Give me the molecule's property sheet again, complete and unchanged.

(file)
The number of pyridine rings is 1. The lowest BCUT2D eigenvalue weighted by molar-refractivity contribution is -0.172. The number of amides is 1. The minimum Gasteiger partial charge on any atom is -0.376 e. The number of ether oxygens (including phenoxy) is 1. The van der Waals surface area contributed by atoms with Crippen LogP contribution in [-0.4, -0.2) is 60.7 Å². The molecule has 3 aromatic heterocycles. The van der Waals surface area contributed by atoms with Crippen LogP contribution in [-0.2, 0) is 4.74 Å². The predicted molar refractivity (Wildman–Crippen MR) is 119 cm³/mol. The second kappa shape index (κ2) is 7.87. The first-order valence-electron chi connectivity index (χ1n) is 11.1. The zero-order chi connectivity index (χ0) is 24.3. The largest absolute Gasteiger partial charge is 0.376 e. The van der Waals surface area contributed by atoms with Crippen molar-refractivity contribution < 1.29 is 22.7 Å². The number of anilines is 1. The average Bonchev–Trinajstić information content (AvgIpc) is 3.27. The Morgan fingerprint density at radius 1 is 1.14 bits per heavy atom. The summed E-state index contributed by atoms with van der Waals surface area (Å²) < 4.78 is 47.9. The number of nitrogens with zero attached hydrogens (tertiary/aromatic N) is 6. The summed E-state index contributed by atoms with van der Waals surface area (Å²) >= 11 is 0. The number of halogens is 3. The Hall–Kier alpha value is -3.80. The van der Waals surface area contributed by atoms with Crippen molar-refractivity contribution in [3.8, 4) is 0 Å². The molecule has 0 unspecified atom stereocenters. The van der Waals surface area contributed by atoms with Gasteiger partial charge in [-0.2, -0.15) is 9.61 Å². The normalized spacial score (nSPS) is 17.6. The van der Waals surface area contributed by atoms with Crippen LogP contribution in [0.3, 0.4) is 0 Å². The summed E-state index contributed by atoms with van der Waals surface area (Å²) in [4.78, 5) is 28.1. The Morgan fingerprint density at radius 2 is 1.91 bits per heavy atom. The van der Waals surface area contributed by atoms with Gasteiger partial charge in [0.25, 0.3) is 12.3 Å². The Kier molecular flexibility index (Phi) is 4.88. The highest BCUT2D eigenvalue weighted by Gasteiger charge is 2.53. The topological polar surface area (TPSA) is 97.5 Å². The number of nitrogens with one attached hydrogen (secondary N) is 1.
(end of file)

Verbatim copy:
The number of pyridine rings is 1. The lowest BCUT2D eigenvalue weighted by molar-refractivity contribution is -0.172. The number of amides is 1. The minimum Gasteiger partial charge on any atom is -0.376 e. The number of ether oxygens (including phenoxy) is 1. The van der Waals surface area contributed by atoms with Crippen LogP contribution in [-0.4, -0.2) is 60.7 Å². The molecule has 3 aromatic heterocycles. The van der Waals surface area contributed by atoms with Crippen LogP contribution in [-0.2, 0) is 4.74 Å². The predicted molar refractivity (Wildman–Crippen MR) is 119 cm³/mol. The second kappa shape index (κ2) is 7.87. The first-order valence-electron chi connectivity index (χ1n) is 11.1. The zero-order chi connectivity index (χ0) is 24.3. The largest absolute Gasteiger partial charge is 0.376 e. The van der Waals surface area contributed by atoms with Crippen molar-refractivity contribution < 1.29 is 22.7 Å². The number of anilines is 1. The average Bonchev–Trinajstić information content (AvgIpc) is 3.27. The Morgan fingerprint density at radius 1 is 1.14 bits per heavy atom. The summed E-state index contributed by atoms with van der Waals surface area (Å²) < 4.78 is 47.9. The number of nitrogens with zero attached hydrogens (tertiary/aromatic N) is 6. The summed E-state index contributed by atoms with van der Waals surface area (Å²) >= 11 is 0. The number of halogens is 3. The Hall–Kier alpha value is -3.80. The van der Waals surface area contributed by atoms with Crippen molar-refractivity contribution in [3.8, 4) is 0 Å². The molecule has 0 unspecified atom stereocenters. The van der Waals surface area contributed by atoms with Gasteiger partial charge in [-0.2, -0.15) is 9.61 Å². The normalized spacial score (nSPS) is 17.6. The van der Waals surface area contributed by atoms with Crippen LogP contribution in [0.3, 0.4) is 0 Å². The summed E-state index contributed by atoms with van der Waals surface area (Å²) in [4.78, 5) is 28.1. The Morgan fingerprint density at radius 2 is 1.91 bits per heavy atom. The van der Waals surface area contributed by atoms with Gasteiger partial charge in [0.25, 0.3) is 12.3 Å². The Kier molecular flexibility index (Phi) is 4.88. The highest BCUT2D eigenvalue weighted by Gasteiger charge is 2.53. The topological polar surface area (TPSA) is 97.5 Å². The number of nitrogens with one attached hydrogen (secondary N) is 1.